Day 4 dawned upon us, and was to be our final day before we left for the long trip home. I was on the helm again today and I started in the same area as the day before. The fishing here was good and quite consistent for a couple of hours before it turned off like a light switch. We started trolling our way 2nm south where we could see good numbers of birds on the radar, and confirmed this through our Gyro Binoculars. In hindsight we probably should have run to the birds, as we routinely got stopped by single fish on the way there, but in the grand scheme of things it is very much a first world problem. Once we got to the area of birds it took awhile for me to find my groove and get into the fish, once i did we yet again found them uncommitted, but we were usually raising six to seven of them at a time. Now I had talked about the parallels with Mag Bay, but the fish on the Whanganella Banks are a different kettle of fish, and when one makes its mind up to charge downsea away from the other 3 or 4 you have hooked up, you can have a real dilemma on your hands. Needless to say I was a slower learner than I needed to be, and I ended up "strung out" with long fight times on several occasions. It appeared the fish were using the increased sea state to help them peel line off us, and the sea state also hinders you in your ability to chase them. It is worth noting that you could likely run these fish down with the boat quite easily, however some sensibility needs to be applied to ensure you drive the boat in a considerate and controlled manner to ensure you don't encourage a mechanical issue when you are 300nm from land. We fought our 200th fish of the trip into the sunset and after releasing it we pointed the bow for the Three Kings Islands, the boat carrying a tired and content crew closer to home.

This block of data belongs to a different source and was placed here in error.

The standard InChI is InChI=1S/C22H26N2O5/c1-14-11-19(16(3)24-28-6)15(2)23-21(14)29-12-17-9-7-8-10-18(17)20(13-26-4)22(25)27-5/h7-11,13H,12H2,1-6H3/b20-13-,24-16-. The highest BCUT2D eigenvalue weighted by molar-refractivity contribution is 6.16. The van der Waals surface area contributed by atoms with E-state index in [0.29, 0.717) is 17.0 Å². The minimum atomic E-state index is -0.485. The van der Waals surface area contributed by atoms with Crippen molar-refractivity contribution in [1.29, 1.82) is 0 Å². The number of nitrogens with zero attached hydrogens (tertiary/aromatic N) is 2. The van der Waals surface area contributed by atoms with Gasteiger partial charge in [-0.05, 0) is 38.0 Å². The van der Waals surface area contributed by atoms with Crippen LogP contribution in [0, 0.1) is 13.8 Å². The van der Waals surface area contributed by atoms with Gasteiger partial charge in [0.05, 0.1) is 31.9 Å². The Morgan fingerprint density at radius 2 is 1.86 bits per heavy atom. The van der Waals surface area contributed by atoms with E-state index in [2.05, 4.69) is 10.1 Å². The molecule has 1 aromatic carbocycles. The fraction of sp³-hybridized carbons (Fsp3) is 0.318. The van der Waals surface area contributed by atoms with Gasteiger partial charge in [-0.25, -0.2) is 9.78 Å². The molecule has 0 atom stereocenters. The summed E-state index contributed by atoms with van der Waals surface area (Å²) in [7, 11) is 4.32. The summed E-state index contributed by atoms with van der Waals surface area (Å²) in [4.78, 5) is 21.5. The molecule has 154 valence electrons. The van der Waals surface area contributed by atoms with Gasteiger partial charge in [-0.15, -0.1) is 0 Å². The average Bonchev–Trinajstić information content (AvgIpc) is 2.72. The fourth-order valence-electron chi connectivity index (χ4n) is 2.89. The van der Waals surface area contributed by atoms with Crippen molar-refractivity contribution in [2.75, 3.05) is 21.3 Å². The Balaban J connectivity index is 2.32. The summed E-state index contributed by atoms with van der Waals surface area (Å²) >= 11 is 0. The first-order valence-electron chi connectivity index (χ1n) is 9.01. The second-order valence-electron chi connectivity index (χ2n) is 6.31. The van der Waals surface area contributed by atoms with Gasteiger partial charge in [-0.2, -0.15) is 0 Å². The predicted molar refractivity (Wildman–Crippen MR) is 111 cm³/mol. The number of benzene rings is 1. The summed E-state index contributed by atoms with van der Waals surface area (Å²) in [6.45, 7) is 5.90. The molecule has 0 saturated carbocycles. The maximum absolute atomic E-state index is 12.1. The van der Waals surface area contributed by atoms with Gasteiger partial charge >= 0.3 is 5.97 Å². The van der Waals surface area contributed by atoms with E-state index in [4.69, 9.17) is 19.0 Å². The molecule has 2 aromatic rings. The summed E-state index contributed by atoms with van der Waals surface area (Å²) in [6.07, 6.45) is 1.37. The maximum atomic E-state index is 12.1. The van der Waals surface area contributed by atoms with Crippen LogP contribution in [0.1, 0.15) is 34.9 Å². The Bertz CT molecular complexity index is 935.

Our fishing was not done, the following morning as we were trolling along the Reinga ridge we were interrupted by a small 140kg Blue Marlin, similar to the ones I had spent so much time catching in Costa Rica for the last 12 years. This fish put up a very respectable account for itself, even on 37kg stand up gear, testament to the fact that Blue Marlin are just built different. The following morning we had our progress halted by a small Striped marlin in very ordinary conditions off the Cavalli Islands. This would prove to be our 202nd and final fish for the trip, a trip which will be remembered by all of us until we leave this earth.